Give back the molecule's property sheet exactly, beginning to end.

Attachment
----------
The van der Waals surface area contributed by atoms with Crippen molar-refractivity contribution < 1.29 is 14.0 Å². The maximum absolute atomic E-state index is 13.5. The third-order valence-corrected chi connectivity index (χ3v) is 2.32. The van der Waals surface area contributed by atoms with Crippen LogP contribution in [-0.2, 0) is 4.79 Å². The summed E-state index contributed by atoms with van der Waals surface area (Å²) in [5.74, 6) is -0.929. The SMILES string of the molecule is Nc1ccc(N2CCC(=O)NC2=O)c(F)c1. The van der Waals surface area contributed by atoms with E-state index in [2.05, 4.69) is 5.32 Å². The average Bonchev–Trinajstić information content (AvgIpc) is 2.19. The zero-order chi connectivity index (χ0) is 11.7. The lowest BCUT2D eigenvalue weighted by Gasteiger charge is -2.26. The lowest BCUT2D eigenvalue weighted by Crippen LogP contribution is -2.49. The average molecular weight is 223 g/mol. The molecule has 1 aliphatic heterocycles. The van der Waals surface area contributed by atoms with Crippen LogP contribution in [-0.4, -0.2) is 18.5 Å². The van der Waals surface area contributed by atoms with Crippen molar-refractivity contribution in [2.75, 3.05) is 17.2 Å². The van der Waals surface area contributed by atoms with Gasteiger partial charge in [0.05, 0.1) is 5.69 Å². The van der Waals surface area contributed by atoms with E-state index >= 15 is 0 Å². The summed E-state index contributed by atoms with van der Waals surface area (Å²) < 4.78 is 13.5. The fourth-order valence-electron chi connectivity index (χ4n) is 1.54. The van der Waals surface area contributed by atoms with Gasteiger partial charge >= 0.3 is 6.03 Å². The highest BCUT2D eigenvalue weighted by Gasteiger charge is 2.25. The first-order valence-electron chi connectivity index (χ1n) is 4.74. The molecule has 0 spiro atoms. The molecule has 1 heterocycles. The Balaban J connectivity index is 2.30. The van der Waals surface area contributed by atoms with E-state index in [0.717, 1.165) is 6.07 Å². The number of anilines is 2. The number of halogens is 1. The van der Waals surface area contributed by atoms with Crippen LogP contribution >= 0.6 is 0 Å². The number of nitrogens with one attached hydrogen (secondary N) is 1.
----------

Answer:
The van der Waals surface area contributed by atoms with Crippen molar-refractivity contribution < 1.29 is 14.0 Å². The maximum absolute atomic E-state index is 13.5. The third-order valence-corrected chi connectivity index (χ3v) is 2.32. The van der Waals surface area contributed by atoms with Crippen LogP contribution in [-0.2, 0) is 4.79 Å². The summed E-state index contributed by atoms with van der Waals surface area (Å²) in [5.74, 6) is -0.929. The SMILES string of the molecule is Nc1ccc(N2CCC(=O)NC2=O)c(F)c1. The van der Waals surface area contributed by atoms with E-state index in [2.05, 4.69) is 5.32 Å². The average Bonchev–Trinajstić information content (AvgIpc) is 2.19. The zero-order chi connectivity index (χ0) is 11.7. The lowest BCUT2D eigenvalue weighted by Gasteiger charge is -2.26. The lowest BCUT2D eigenvalue weighted by Crippen LogP contribution is -2.49. The average molecular weight is 223 g/mol. The molecule has 1 aliphatic heterocycles. The van der Waals surface area contributed by atoms with Crippen LogP contribution in [-0.4, -0.2) is 18.5 Å². The van der Waals surface area contributed by atoms with Crippen molar-refractivity contribution in [2.75, 3.05) is 17.2 Å². The van der Waals surface area contributed by atoms with Gasteiger partial charge in [0.05, 0.1) is 5.69 Å². The van der Waals surface area contributed by atoms with E-state index >= 15 is 0 Å². The summed E-state index contributed by atoms with van der Waals surface area (Å²) < 4.78 is 13.5. The fourth-order valence-electron chi connectivity index (χ4n) is 1.54. The van der Waals surface area contributed by atoms with Gasteiger partial charge >= 0.3 is 6.03 Å². The highest BCUT2D eigenvalue weighted by Gasteiger charge is 2.25. The first-order valence-electron chi connectivity index (χ1n) is 4.74. The molecule has 0 spiro atoms. The molecule has 1 heterocycles. The Balaban J connectivity index is 2.30. The van der Waals surface area contributed by atoms with E-state index in [0.717, 1.165) is 6.07 Å². The number of anilines is 2. The number of halogens is 1. The van der Waals surface area contributed by atoms with Crippen LogP contribution >= 0.6 is 0 Å². The number of nitrogens with one attached hydrogen (secondary N) is 1.